How to re-invent yourself

up in the air photo courtesy flickr user woodleywonderworks

(MoneyWatch) After losing her job as a journalist years ago, Dorie Clark reinvented herself as a communications expert. Now she shares her journey, and that of other "re-branders" such as Al Gore, in a book called "Reinventing You," which was released this month by Harvard Business Review Press.

With millions of Americans still unemployed, I spoke with Clark about how people can best re-imagine their future.

You lost your job on September 10, 2001. I'm guessing that was a traumatic week. Part of the problem with reinventing your personal brand is that it's often happening in a tumultuous time in a person's life because of a layoff, personal crisis or other issue. Is there a good way to manage the emotions involved so they don't distract you from the hard work of change? How did you handle this?

Dorie Clark: If an external change, such as a layoff, is prompting your professional reinvention, it's OK to take time to mourn a little bit. When I got laid off as a journalist, my plan for myself had to change, and that requires some adjustment. But the most important thing is to get back into action as quickly as you can; too much rumination can be counterproductive. Take a few days or a week and rest up, relax, cry, be angry or whatever it takes. But the next week, start taking small steps. Update your LinkedIn profile; call your friends and ask for advice or referrals for informational interviews; start a blog so you can demonstrate your industry knowledge. You have to create that initial momentum that will propel your reinvention forward.

One thing people worry about losing in such a reinvention is social and professional status, which matters to us more than it probably should. How do you cope with that?

DC: It's very easy in our society to equate professional status with self-worth. One extremely successful artist I know is crushed when others hear the word "artist" and erroneously assume she shows work in local cafes, rather than having the glamorous, international career she actually does. The first step, of course, is recognizing that a loss (even temporary) in status may be disorienting. If you're an executive used to flying on private planes, that first day in the coach line at LaGuardia can be disorienting.

There are three important points to keep in mind, however. The first is that -- as our moms would tell us -- our job is not who we are. If you're defining yourself based on others' perceptions and how others treat you, it's a losing game. We have to remind ourselves that we're valuable simply because of who we are.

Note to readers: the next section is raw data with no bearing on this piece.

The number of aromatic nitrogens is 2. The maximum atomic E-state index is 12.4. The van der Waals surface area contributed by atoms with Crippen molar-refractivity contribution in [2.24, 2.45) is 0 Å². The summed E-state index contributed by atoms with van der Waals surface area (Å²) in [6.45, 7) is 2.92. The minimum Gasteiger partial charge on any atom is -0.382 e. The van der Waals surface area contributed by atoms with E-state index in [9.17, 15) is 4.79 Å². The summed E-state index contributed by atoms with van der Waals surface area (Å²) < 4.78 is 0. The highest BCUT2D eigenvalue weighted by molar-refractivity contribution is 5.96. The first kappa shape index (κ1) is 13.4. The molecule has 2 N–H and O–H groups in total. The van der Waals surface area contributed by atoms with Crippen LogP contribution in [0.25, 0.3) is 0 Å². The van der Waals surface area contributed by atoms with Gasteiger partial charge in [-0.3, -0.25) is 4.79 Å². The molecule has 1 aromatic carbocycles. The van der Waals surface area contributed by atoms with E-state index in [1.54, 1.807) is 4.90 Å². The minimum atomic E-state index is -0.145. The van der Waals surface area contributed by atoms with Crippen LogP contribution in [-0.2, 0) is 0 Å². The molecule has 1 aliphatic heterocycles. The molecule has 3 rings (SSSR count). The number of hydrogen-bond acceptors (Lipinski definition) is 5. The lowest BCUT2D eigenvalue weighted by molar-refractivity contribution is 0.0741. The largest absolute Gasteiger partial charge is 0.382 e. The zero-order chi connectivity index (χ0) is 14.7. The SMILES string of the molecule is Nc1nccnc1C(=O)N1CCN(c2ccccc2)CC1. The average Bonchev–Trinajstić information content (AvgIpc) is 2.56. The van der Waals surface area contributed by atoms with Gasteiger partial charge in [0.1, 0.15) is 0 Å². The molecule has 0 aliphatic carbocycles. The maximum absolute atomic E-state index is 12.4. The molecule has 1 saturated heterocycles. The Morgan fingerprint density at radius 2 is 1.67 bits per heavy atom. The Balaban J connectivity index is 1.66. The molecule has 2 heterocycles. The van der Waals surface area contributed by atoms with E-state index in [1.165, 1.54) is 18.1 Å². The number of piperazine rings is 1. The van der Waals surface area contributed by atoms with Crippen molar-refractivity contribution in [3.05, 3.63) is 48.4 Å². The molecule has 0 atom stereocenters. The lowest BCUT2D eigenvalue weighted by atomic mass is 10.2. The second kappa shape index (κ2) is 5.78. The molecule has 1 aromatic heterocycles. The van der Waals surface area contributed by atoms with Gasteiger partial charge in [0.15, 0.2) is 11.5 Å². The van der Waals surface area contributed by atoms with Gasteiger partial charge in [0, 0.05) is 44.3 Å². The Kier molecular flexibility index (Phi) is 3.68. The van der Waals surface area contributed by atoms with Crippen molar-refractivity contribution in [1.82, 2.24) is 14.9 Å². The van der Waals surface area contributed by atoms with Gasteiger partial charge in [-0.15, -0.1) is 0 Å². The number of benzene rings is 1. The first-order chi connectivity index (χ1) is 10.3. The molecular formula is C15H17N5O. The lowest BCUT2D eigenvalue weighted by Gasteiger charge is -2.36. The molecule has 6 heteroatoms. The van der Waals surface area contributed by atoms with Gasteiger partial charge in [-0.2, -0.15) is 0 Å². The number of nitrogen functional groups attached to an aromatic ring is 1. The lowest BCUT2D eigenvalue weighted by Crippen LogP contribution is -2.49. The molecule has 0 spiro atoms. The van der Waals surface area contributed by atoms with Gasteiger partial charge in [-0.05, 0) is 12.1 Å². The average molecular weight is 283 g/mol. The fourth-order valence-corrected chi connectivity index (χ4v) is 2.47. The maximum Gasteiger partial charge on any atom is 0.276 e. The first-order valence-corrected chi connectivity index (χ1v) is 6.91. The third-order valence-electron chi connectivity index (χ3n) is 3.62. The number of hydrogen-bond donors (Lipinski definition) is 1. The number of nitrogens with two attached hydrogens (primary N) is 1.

Second, you may sometimes have to take a temporary step back in order to take several steps forward. In "Reinventing You," I profile a woman who was a high-flying investment banker who took a steep pay cut and loss in prestige to accept a policy fellowship at an environmental organization. But the experience she gained and the contacts she made allowed her to leapfrog forward, and at the conclusion of her fellowship she had several plum job offers in her new field.

Finally, status is often transferable -- that's why actors can become successful politicians, and Ashton Kutcher is now considered a Silicon Valley heavyweight. Social science research has shown the existence of a "halo effect" in which, if you're good at a particular skill or field, people generalize and assume you're good at everything. So think carefully about the narrative you're constructing to talk about your background, and the validators you've put in place, such as loyal friends and colleagues who are willing to talk you up. That can be incredibly valuable as you launch into your next act.

What was the hardest new skill for you to learn as you transitioned from journalism to communications and consulting?

DC: A recent study by Intuit estimated that 40 percent of the American workforce will be freelancers by 2020 -- and I'd argue that even for the 60 percent who aren't, you'll need to start acting increasingly entrepreneurial in your own career. Like many people who start their own businesses, I was quite knowledgeable about my field (media relations and communications), but not nearly as experienced at running a business. Learning how to bring in clients and become a "rainmaker" is the most valuable skill anyone can have in the current economy, because it means that, whether you work for yourself or others, you'll always have money coming in the door; you've made yourself indispensable.

What would you tell your Sept 10, 2001, self now?

DC: I managed to land on my feet reasonably well after I was laid off, despite the horror of September 11 and the economic shock that followed. I networked like crazy and got a lot of freelance work from other newspapers and magazines for the next six months, and eventually got a full-time job working as a press secretary on a gubernatorial campaign through another contact I knew. It was old-fashioned pavement pounding. But what's even more critical is what's changed in the past dozen years -- the emergence of social media and the increasingly broad, deep reach of the Internet.

My in-person networking back then got me my next job, but today that likely wouldn't be sufficient. You need to start now to build up a strong Web presence for yourself -- a strong personal brand -- so that others know who you are and understand what you're capable of. That can take the form of everything from a robust LinkedIn profile to a smart industry blog or series of articles you've written. That way, if you're ever laid off or decide you want to change jobs or companies, you won't have to scramble -- people will already be seeking you out.

Photo courtesy of Flickr user woodleywonderworks

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